Metamorphosis

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Katsushika Hokusai’s “The Great Wave Off Kanagawa”

I felt no different when I woke at 2:00 a.m. than when I had fallen into bed four hours earlier but, as is my habit when I wake in the wee hours, I checked my phone for the daily horoscope – to be prepared. The usual exhortations about my love life and relationships glowed in front of my eyes. Then I read the “If today is your birthday…” bit which said:

 There will be numerous occasions over the coming year when it seems as if you are at the mercy of events, and to a large extent you will be. But that does not mean you cannot bend those events to your will. You’re smart enough to make it happen.

I stumbled out of bed in the dark to the bathroom, flicked on the light and looked in the mirror to inspect the damage of a 4th consecutive night of crappy sleep. A strange woman with grey hair looked back at me. Continue reading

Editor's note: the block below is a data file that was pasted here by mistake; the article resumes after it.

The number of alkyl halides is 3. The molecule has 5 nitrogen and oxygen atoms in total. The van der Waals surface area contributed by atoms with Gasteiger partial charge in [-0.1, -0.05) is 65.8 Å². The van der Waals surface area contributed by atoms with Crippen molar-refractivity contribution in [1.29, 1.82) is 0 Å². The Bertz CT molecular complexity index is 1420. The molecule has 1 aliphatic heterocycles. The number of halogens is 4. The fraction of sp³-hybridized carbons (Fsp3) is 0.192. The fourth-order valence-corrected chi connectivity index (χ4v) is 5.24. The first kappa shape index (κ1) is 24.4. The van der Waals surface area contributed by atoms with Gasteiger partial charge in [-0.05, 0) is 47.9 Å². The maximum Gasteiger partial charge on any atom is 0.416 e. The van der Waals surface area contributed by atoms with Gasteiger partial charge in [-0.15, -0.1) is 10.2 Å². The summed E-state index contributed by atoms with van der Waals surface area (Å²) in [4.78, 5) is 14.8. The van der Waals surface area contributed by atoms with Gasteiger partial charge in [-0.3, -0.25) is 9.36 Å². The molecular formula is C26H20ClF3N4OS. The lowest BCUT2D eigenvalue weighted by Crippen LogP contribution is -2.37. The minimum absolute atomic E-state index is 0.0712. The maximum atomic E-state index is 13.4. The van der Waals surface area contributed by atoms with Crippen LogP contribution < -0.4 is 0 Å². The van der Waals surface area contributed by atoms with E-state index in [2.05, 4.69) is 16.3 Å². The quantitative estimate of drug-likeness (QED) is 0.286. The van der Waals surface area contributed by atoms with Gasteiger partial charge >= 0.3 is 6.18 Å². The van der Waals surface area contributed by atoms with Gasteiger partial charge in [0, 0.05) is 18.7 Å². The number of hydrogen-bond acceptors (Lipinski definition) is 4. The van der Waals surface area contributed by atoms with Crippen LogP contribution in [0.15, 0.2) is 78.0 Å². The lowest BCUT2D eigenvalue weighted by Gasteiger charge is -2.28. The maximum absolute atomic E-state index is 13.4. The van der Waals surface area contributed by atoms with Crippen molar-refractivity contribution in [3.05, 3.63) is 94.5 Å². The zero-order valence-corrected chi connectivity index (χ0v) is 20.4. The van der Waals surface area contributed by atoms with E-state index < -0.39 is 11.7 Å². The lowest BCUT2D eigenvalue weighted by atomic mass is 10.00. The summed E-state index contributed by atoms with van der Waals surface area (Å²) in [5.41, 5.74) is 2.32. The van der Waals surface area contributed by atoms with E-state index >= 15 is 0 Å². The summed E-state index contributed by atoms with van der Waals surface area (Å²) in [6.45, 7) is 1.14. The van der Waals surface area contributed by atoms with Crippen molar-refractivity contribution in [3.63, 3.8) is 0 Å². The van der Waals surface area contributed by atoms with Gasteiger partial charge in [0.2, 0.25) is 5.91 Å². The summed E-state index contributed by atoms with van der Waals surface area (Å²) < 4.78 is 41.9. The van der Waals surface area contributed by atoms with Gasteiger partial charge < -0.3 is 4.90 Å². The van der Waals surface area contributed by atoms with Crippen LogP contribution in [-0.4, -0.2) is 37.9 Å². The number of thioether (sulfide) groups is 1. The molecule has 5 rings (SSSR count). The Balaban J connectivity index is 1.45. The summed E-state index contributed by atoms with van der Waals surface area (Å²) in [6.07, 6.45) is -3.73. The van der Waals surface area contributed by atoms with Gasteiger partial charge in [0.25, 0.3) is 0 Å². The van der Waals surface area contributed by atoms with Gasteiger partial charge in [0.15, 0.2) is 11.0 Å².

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How to be less cranky when turning 60

  • Buy a coffin.
  • Put the coffin in your living room.
  • Fill the coffin with clothes that don’t fit, books you’ll never read, lists of people you don’t talk to anymore, every regret you’ve ever had, all your lost dreams. Add a picture of you at 28.
  • Stop plucking the hairs on your chin. For fun, see how long they’ll grow.
  • Stop gluing down the three hairs on your left eyebrow that poke out like past sins.
  • Burn your 36 DD bras. Fly free.
  • Stop buying self-help books. If you own any, add them to the coffin.
  • Do 10 squats a day so you can get up and down off the toilet when you’re 70.
  • Eat bread and pasta and potatoes and white sugar and milk chocolate if you want.
  • Walk outside, not on a treadmill. The treadmill is a symbol. So is being outside.
  • Give your better angels a voice and tell the bitter bitches who talk over everyone to fuck off. Better yet, throw the bitches in the coffin.
  • Obsess about now.
  • Practice listening to your dog, your cat, your budgie, your goldfish and then go listen to your best friend.
  • Talk to people the way you talk to your pet. Chances are if you say “Who’s a good friend?” they’ll beam with pleasure.
  • Look up at the sky and not your feet. The view is better.
  • Practice what you preach.

 

 

Peony

We kneel before her beauty,
dear equinox creature –
pressed to the earth,
seeking her scent
beneath peeking petticoats –
we feel glee, regaled.

She believes in eternity not
entropy, hectors the earth
– fertilize me! perpetually.
Yet, despite fealty,
she expires, petal by petal –
evanescent – earthward.